We have an especially interesting and practical topic today from author Sandra Saidak, who writes novels inspired by prehistory and folklore. Her latest work is The Seal Queen, and she shares some insight into how its cover came to fruition.
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Art : The Journey
Of course I knew that artists did things a certain way—notably their way. After all, I’m an artist myself, in that I’m a writer. As far as I’m concerned, writers, painters, musicians, costumers, jewelry makers, and several groups I’m probably leaving out (sorry folks) are artists. And there are certain stereotypes associated with all of us: we’re flaky; we create when the spirit moves us, not because someone tells us to; deadlines are more targets to aim for; we’re passionate about what we do, or we don’t bother to do it.
I’ve been a writer since I could hold a pencil and make letters. But my first novel was published in November, 2011. Since then, I learned a startling fact: I am no longer a single-person business. I need professional help (no, not that kind). With every book, I need editing, marketing advice, computer help, and the most exciting so far: professional cover art.
|For info on artist Fred Capp, visit www.littlelevers.com/Angels|
I was nervous, but still very excited when I approached my first artist. I knew just how it would work: I would describe in words what I could so clearly see in my mind’s eye, and I’d get to watch the process of seeing it come to life in all its glory. Then the plan met reality. I worked with three artists before The Seal Queen was finally graced with the cover you see here.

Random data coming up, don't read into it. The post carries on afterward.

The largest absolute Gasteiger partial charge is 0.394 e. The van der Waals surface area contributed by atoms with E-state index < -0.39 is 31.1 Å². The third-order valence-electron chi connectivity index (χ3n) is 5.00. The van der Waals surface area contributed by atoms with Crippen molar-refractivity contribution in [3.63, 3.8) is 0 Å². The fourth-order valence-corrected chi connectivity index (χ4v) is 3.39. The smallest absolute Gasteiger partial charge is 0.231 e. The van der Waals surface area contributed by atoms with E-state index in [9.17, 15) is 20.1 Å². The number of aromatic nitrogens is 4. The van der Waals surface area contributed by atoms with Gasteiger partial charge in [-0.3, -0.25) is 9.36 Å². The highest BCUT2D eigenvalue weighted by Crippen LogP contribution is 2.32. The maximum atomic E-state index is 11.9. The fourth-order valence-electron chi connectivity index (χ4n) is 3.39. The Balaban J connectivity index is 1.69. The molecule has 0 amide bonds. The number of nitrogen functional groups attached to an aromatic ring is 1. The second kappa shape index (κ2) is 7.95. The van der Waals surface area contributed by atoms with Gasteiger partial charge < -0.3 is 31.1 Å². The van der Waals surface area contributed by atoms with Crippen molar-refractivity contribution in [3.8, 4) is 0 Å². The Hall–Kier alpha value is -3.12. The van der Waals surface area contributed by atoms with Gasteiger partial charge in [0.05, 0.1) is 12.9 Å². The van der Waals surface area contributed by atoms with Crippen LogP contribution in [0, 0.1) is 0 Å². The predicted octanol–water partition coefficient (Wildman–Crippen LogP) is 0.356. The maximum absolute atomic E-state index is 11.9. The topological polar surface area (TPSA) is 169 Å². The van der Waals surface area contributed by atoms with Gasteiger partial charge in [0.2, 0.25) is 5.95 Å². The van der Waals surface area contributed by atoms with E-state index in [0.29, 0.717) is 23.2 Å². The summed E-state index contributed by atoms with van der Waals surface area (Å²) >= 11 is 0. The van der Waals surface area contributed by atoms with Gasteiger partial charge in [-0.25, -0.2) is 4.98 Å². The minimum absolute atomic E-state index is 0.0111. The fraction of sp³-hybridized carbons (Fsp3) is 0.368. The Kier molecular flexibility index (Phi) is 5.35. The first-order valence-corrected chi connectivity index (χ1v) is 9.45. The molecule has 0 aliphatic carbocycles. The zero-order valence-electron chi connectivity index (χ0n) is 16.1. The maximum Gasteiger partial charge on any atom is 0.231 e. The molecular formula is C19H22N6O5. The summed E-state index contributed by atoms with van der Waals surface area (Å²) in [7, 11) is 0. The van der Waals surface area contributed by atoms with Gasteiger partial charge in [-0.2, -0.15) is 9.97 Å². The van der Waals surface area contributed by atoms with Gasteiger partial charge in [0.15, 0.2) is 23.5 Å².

The first artist I found sent me some terrific pencil sketches—before deciding she had taken on too many commissions, and just when some real life issues hit her out of the blue. (It might have been nice if she had told me this; unfortunately, she just stopped responding to my e-mails. I found out all that other stuff much later.)
I’m not quite sure what happened to the second artist. I found him through DeviantArt. We exchanged e-mails. I sent descriptions, he sent a price quote. Then nothing. Apparently, somewhere along the line, he had decided we weren’t a good fit after all. That was a new one for me.
The next artist was the one who finished the piece on time, and got it to look like what I had envisioned. Fred Capp is an old friend of mine, and I was nervous about working with a friend. What if I didn’t like what he came up with? What if he flaked out like the others? What if the art was great, but he couldn’t meet the deadline? What if we ran into artistic differences? What if he couldn’t draw a seal! I discovered I was scaring myself. And some of those things did become issues, but I’m happy to say we worked them out. And we’re still friends.
Out of all this, I’ve come to understand certain differences between the people who write the books, and the people who create the cover art. Mainly, that an author will usually work on one project at a time. An artist will likely be juggling many projects at once. And every client is concerned about the art being perfect for his/her work; that this book will be released on time.
The artist also has the difficult balancing act of getting the author’s vision to appear on a piece of paper (or computer screen). Easy if you’re a mind reader. Not so easy if all you have to work with are words.
So a toast to all the artists out there, in all the different media. As everyone who’s done any of it before knows: it’s not as easy as it looks.
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You can learn more about Sandra Saidak on her website.
You can purchase The Seal Queen on Amazon.